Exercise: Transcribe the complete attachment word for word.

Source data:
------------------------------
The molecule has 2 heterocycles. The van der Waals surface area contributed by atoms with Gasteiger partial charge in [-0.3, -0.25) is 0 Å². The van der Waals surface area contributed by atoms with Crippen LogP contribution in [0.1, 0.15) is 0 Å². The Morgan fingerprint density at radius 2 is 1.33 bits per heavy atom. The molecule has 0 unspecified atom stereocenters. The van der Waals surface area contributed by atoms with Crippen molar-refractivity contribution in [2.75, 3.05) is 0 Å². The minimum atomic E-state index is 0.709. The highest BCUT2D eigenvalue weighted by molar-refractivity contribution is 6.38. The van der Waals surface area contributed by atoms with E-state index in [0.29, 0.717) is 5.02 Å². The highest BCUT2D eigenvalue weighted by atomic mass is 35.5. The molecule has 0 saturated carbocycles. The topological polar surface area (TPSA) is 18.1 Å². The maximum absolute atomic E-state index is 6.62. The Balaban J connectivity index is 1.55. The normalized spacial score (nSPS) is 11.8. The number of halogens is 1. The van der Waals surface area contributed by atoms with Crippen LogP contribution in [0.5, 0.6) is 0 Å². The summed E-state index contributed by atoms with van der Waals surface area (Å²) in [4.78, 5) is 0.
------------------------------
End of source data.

The molecule has 2 heterocycles. The van der Waals surface area contributed by atoms with Gasteiger partial charge in [-0.3, -0.25) is 0 Å². The van der Waals surface area contributed by atoms with Crippen LogP contribution in [0.1, 0.15) is 0 Å². The Morgan fingerprint density at radius 2 is 1.33 bits per heavy atom. The molecule has 0 unspecified atom stereocenters. The van der Waals surface area contributed by atoms with Crippen molar-refractivity contribution in [2.75, 3.05) is 0 Å². The minimum atomic E-state index is 0.709. The highest BCUT2D eigenvalue weighted by molar-refractivity contribution is 6.38. The van der Waals surface area contributed by atoms with E-state index in [0.29, 0.717) is 5.02 Å². The highest BCUT2D eigenvalue weighted by atomic mass is 35.5. The molecule has 0 saturated carbocycles. The topological polar surface area (TPSA) is 18.1 Å². The maximum absolute atomic E-state index is 6.62. The Balaban J connectivity index is 1.55. The normalized spacial score (nSPS) is 11.8. The number of halogens is 1. The van der Waals surface area contributed by atoms with Crippen LogP contribution in [0.5, 0.6) is 0 Å². The summed E-state index contributed by atoms with van der Waals surface area (Å²) in [4.78, 5) is 0.